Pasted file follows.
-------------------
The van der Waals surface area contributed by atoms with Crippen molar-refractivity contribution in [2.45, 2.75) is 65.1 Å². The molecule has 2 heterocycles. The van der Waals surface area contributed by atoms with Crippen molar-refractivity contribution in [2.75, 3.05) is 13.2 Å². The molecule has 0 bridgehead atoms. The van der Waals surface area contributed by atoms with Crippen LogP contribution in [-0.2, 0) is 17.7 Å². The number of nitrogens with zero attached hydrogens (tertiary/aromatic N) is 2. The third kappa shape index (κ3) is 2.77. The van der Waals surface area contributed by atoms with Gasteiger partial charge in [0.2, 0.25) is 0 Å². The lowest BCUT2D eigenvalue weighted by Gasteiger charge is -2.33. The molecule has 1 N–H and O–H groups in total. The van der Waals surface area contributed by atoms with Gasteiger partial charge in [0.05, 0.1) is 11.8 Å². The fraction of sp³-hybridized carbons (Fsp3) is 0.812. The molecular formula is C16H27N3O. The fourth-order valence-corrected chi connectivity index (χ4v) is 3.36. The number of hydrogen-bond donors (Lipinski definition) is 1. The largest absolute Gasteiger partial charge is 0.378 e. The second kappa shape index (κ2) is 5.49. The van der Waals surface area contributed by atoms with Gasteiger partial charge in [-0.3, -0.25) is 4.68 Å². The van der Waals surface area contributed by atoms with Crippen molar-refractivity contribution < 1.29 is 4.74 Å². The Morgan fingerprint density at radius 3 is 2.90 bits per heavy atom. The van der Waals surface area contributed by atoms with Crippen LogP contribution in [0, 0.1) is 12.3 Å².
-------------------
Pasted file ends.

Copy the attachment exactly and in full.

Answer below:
The van der Waals surface area contributed by atoms with Crippen molar-refractivity contribution in [2.45, 2.75) is 65.1 Å². The molecule has 2 heterocycles. The van der Waals surface area contributed by atoms with Crippen molar-refractivity contribution in [2.75, 3.05) is 13.2 Å². The molecule has 0 bridgehead atoms. The van der Waals surface area contributed by atoms with Crippen LogP contribution in [-0.2, 0) is 17.7 Å². The number of nitrogens with zero attached hydrogens (tertiary/aromatic N) is 2. The third kappa shape index (κ3) is 2.77. The van der Waals surface area contributed by atoms with Gasteiger partial charge in [0.2, 0.25) is 0 Å². The lowest BCUT2D eigenvalue weighted by Gasteiger charge is -2.33. The molecule has 1 N–H and O–H groups in total. The van der Waals surface area contributed by atoms with Gasteiger partial charge in [0.05, 0.1) is 11.8 Å². The fraction of sp³-hybridized carbons (Fsp3) is 0.812. The molecular formula is C16H27N3O. The fourth-order valence-corrected chi connectivity index (χ4v) is 3.36. The number of hydrogen-bond donors (Lipinski definition) is 1. The largest absolute Gasteiger partial charge is 0.378 e. The second kappa shape index (κ2) is 5.49. The van der Waals surface area contributed by atoms with Gasteiger partial charge in [-0.3, -0.25) is 4.68 Å². The van der Waals surface area contributed by atoms with Crippen molar-refractivity contribution < 1.29 is 4.74 Å². The Morgan fingerprint density at radius 3 is 2.90 bits per heavy atom. The van der Waals surface area contributed by atoms with Crippen LogP contribution in [0, 0.1) is 12.3 Å².